Debate Magazine

Sickening: Women Surgically Shorten Toes for Vanity

By Eowyn @DrEowyn

It is not news that many women torture themselves by wearing uncomfortable shoes, especially high heels, in their quest to be fashionable and sexy. (See “What high heels do to women’s feet.”) The Daily Mail has a statistic that, for reasons unknown, an incredible 71% of women knowingly buy shoes that are too small for them.

That being said, some women have taken their obsession with feet and shoes to a whole new level.

While millions of people around the world, especially those in Africa and India, are desperately poor, living at the edge of starvation, there are women in the affluent West who actually spend thousands of dollars for medically unnecessary surgery to shorten their toes so that they look better in so-called “sexy” open-toe high heels.

In recent years, “Cinderella surgery” to alter the shape and size of a woman’s feet for reasons of vanity has become popular in America and Britain. Increasing numbers of clinics are capitalizing on some women’s yearning for perfect-looking feet by offering surgical procedures that include shortening or lengthening toes, shaving off excess bone to remove “unsightly” lumps and bumps, and even sucking excess fat from big toes.

Dr. Jason Hargrave, consultant in podiatric surgery at the UK’s Cosmetic Foot Surgery Centre, says: “Cosmetic foot surgery is a rapidly growing trend, fueled by the popularity of Sex-And-The-City-style killer heels. They’re seen as the most glamorous, desirable accessory, and not being able to wear them can be depressing. All my patients say they long to wear open-toed shoes, but that they can’t because they hate their feet. In many cases, they go to extraordinary lengths to hide them, even from their own husbands. Now there are procedures available in the UK to change them, many women are jumping at the chance.”

Paulina Charlikowska

Paulina Charlikowska

30-year-old Paulina Charlikowska, a beauty salon owner from Blackpool, England, is one of those women. She tells Daily Mail:

“It sounds silly, but I’ve always hated my feet and felt too embarrassed to get them out in front of my friends. Even as a child, I thought they didn’t look normal. I was revolted by them. It didn’t help that my feet were a huge size eight, which meant shoes looked ungainly, and my second and third toes were longer than my big toes. I would squeeze my feet into shoes two sizes smaller, so my toes were always sore and covered in corns. I knew I was making my feet look even worse, but I couldn’t bear to wear big, ugly shoes. Because I work in the beauty industry, I spend all day looking at people’s feet, which made me even more unhappy with my own.”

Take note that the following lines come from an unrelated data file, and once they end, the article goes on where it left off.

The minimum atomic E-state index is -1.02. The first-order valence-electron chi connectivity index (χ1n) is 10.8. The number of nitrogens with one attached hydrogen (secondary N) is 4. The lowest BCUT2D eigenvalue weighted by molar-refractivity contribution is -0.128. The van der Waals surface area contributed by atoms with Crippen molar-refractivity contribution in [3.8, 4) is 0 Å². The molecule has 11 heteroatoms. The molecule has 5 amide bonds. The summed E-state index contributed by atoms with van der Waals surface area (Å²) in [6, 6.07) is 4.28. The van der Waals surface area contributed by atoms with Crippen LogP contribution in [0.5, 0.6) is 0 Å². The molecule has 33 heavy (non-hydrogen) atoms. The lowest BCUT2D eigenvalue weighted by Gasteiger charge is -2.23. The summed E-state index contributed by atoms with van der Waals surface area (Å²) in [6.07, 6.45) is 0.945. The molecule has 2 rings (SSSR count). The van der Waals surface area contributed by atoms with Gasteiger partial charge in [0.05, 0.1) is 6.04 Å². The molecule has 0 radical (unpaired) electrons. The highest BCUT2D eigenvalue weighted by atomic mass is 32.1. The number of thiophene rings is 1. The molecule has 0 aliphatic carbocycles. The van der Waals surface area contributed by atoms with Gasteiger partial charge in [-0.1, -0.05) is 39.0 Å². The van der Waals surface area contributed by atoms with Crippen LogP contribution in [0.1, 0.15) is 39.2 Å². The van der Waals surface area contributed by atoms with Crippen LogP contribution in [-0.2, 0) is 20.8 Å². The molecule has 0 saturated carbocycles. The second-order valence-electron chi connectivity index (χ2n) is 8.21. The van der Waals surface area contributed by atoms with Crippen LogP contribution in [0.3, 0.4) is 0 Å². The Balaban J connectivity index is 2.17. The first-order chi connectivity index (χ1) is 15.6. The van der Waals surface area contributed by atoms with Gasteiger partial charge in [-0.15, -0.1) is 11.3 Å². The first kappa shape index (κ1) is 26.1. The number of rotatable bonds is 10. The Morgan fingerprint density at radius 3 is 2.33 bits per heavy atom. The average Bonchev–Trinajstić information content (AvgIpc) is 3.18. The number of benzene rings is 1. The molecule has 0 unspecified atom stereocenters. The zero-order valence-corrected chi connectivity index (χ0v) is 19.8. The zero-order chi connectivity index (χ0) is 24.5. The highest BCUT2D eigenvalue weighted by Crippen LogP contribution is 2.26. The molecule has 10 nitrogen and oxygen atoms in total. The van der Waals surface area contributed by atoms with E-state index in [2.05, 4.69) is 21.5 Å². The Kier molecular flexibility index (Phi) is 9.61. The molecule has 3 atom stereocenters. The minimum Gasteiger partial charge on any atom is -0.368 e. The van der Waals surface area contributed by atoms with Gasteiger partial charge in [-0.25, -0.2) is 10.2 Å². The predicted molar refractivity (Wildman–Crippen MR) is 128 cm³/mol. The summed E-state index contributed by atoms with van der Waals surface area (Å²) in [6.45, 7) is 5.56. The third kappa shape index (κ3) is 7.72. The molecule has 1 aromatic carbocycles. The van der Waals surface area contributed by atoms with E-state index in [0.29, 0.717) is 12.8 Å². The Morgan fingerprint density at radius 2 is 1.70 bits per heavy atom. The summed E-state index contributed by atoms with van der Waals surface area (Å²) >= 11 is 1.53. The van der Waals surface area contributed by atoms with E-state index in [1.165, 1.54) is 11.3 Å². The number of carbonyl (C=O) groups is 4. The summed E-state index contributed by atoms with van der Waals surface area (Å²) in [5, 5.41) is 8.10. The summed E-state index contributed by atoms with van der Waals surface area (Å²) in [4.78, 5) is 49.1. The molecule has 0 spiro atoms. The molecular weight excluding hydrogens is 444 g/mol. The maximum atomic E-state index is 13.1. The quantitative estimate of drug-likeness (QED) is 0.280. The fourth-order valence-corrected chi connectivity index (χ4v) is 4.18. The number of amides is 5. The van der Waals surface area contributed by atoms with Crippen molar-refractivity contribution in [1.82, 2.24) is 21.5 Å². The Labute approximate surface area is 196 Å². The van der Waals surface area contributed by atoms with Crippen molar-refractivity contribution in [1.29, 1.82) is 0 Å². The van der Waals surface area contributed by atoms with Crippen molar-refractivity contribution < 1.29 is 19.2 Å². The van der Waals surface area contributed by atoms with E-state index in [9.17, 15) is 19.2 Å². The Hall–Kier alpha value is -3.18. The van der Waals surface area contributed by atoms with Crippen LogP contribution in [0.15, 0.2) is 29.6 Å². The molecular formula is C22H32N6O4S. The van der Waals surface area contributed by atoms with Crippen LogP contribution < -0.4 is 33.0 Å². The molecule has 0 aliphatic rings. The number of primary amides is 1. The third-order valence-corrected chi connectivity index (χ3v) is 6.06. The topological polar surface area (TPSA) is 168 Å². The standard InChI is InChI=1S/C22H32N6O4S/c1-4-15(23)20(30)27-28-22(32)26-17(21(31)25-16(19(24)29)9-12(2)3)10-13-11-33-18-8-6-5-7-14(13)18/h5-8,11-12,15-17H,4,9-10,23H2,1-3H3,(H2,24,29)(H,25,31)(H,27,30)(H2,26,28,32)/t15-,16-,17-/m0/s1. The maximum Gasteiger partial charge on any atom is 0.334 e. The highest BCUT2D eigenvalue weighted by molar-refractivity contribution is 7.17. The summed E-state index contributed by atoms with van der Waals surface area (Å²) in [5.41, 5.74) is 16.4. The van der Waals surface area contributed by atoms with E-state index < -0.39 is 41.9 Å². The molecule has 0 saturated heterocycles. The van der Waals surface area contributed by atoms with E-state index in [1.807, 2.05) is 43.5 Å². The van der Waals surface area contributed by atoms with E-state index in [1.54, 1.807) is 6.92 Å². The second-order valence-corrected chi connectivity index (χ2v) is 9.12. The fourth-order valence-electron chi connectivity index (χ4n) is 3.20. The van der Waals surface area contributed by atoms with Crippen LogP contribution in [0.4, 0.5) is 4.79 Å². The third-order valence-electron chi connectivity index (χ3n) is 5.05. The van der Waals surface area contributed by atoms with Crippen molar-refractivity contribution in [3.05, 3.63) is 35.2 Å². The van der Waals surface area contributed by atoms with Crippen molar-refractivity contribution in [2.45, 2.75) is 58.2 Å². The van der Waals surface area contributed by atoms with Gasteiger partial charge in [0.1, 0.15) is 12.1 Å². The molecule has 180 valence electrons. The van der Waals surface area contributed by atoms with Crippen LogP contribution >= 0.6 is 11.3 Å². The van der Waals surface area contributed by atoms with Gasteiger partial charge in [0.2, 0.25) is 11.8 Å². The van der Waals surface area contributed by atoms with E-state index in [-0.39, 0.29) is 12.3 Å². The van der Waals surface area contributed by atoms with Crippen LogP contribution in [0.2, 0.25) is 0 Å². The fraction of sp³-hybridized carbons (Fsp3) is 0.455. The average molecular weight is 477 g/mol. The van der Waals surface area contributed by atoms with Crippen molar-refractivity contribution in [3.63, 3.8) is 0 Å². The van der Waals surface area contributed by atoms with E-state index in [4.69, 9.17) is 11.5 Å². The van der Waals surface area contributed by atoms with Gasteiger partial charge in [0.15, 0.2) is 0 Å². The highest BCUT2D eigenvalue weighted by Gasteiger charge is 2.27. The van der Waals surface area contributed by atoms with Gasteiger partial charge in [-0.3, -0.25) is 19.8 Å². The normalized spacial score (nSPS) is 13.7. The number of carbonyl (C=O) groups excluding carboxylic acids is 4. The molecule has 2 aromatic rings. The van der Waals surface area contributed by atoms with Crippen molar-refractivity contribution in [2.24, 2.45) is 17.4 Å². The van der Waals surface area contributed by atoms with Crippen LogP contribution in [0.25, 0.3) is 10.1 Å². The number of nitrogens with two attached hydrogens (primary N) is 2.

Then Paulina saw a television documentary about a woman having her toes surgically shortened. She says, “From that moment, I became obsessed with finding a way to have the operation. My husband Jacob, who’s a manager at an air-conditioning company, thought I was mad. He doesn’t believe in surgery unless it’s necessary, but when I started saving the £4,500 I needed, he realized he couldn’t stop me.”

[Note: At today's exchange rate, £4,500 = US$7,661.]

In October 2013, Paulina had her second and third toes shortened by a centimeter by Dr Hargrave, in an operation that took place under local anaesthetic.

“It took an hour and although I couldn’t feel anything, I could hear my bones being sawed and crunched, which was horrible,” she says. “There was no pain afterwards, but I had wires in my toes for five weeks and one toe became infected, so I had to take antibiotics. After the wires were removed I walked using crutches for a couple of weeks before I could walk normally again, although I couldn’t exercise for six months. Now I’m fully healed I have small scars, but they’re barely noticeable, and my feet are a size smaller now, too. My husband and friends still think I’m crazy to have spent £4,500 on my toes, but I believe that if you hate a part of your body and it’s affecting how you feel, there’s nothing wrong with  getting it fixed. I’m so proud of my new feet.”